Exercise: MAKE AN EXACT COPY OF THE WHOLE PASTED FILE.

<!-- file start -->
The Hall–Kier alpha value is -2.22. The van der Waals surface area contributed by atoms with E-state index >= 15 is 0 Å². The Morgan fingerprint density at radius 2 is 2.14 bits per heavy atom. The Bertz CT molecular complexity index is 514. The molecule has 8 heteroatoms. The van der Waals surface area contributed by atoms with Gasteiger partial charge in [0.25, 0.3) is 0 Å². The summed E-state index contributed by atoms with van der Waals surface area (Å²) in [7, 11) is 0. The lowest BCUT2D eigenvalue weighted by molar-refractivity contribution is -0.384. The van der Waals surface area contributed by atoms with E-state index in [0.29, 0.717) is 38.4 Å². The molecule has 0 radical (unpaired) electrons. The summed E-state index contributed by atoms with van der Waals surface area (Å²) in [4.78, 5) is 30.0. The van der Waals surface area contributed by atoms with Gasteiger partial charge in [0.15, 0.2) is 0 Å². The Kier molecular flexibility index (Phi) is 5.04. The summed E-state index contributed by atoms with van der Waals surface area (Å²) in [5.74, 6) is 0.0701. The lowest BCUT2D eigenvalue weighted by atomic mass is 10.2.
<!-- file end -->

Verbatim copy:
The Hall–Kier alpha value is -2.22. The van der Waals surface area contributed by atoms with E-state index >= 15 is 0 Å². The Morgan fingerprint density at radius 2 is 2.14 bits per heavy atom. The Bertz CT molecular complexity index is 514. The molecule has 8 heteroatoms. The van der Waals surface area contributed by atoms with Gasteiger partial charge in [0.25, 0.3) is 0 Å². The summed E-state index contributed by atoms with van der Waals surface area (Å²) in [7, 11) is 0. The lowest BCUT2D eigenvalue weighted by molar-refractivity contribution is -0.384. The van der Waals surface area contributed by atoms with E-state index in [0.29, 0.717) is 38.4 Å². The molecule has 0 radical (unpaired) electrons. The summed E-state index contributed by atoms with van der Waals surface area (Å²) in [4.78, 5) is 30.0. The van der Waals surface area contributed by atoms with Gasteiger partial charge in [0.15, 0.2) is 0 Å². The Kier molecular flexibility index (Phi) is 5.04. The summed E-state index contributed by atoms with van der Waals surface area (Å²) in [5.74, 6) is 0.0701. The lowest BCUT2D eigenvalue weighted by atomic mass is 10.2.